Researchers have spoted a new malspam campaign that is abusing icon files to trick victims into executing the NanoCore remote access Trojan. This campaign uses. Zipx file attachments format
The messages claim to be from a “Purchase Manager” of organizations that are being spoofed by attackers, they use an attachment named “NEW PURCHASE ORDER.pdf*.zipx” which is actually an image binary file.
“The attachments, which have a filename format “NEW PURCHASE ORDER.pdf*.zipx”, are actually image (Icon) binary files, with attached extra data, which happens to be RAR. This file format abuse is similar to what we have seen previously.” reads the analysis published by Trustwave.The binary files have attached extra data in a .RAR format.
The attackers are using an icon file to avoid any scanning email gateways.
A prerequisite for the success of this campaign is that the victim has installed an unzip tool that can extract the executable file inside the attachment. Upon clicking on the attachment, an executable file is extracted.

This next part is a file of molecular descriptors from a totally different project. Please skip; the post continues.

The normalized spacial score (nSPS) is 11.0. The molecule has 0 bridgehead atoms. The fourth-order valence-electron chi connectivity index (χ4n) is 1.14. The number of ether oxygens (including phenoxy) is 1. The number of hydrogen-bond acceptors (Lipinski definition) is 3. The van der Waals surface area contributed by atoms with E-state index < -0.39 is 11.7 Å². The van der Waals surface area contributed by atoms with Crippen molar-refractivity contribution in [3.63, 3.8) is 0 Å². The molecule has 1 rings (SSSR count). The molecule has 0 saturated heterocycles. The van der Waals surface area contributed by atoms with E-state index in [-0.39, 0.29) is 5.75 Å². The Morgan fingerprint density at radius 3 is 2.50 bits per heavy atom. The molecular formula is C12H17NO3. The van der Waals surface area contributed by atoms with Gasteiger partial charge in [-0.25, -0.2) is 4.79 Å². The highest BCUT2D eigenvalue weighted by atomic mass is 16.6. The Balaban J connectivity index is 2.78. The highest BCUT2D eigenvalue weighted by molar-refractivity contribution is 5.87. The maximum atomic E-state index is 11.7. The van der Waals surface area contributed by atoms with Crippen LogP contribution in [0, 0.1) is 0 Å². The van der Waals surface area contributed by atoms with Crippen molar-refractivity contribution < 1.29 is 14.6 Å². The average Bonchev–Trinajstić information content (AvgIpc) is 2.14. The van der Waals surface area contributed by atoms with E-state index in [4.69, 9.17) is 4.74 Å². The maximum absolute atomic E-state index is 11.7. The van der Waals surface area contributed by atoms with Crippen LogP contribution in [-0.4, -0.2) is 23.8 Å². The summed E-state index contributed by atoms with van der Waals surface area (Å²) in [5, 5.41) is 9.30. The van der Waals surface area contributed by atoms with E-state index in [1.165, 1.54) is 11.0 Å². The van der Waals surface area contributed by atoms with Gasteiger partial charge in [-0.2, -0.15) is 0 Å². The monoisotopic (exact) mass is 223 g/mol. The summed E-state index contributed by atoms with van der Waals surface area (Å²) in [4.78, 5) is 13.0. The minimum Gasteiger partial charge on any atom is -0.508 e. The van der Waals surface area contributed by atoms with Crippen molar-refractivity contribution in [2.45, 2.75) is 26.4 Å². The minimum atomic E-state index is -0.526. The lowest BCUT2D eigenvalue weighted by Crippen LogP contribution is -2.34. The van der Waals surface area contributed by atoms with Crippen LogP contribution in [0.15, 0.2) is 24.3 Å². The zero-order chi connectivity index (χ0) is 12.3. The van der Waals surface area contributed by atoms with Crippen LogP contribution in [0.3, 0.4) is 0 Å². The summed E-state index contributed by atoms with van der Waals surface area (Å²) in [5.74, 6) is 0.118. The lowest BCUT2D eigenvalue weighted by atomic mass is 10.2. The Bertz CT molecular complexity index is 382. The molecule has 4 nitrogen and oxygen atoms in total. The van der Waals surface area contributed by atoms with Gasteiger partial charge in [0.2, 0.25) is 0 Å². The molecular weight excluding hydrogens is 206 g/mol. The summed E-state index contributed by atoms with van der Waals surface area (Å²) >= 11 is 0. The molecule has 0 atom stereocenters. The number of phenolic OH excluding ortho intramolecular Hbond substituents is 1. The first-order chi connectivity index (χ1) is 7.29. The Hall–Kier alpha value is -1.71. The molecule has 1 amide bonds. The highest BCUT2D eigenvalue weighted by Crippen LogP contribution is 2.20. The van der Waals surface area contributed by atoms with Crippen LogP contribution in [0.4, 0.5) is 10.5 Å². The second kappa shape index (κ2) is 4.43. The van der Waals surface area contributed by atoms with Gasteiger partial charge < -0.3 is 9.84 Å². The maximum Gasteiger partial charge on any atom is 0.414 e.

7Zip can also extract the content of the latest .zipx sample. 7Zip initially tries to open the files as a ZIP archive and fails, but afterward, 7Zip recognizes the .zipx files as Rar5 archives and can get their contents unpacked. “The executables we gathered have a similar name to that of the .zipx attachment, “NEW PURCHASE ORDER*.exe”. Also, the icon at the start of the .zipx files is actually the icon used on the EXE files within the archive.”
The analysis of the EXE files employed in the campaign revealed that the threat actors attempted to install the NanoCore RAT version 22.214.171.124 on the victims’ systems. Nanocore RAT is a “general purpose” malware with specific client factories available to everyone and easily accessible. The RAT implements information stealer and keylogger capabilities, it also allows to deliver of additional payloads on the victim’s system.
The Nanocore RAT creates copies of itself in the AppData folder and is able to inject its malicious code at RegSvcs.exe process.
“The recent malspams have the same goal like the ones we investigated almost two years ago and that is to effectively hide the malicious executable from anti-malware and email scanners by abusing the file format of the “.zipx” attachment, which in this case is an Icon file with added surprises.” concludes the report.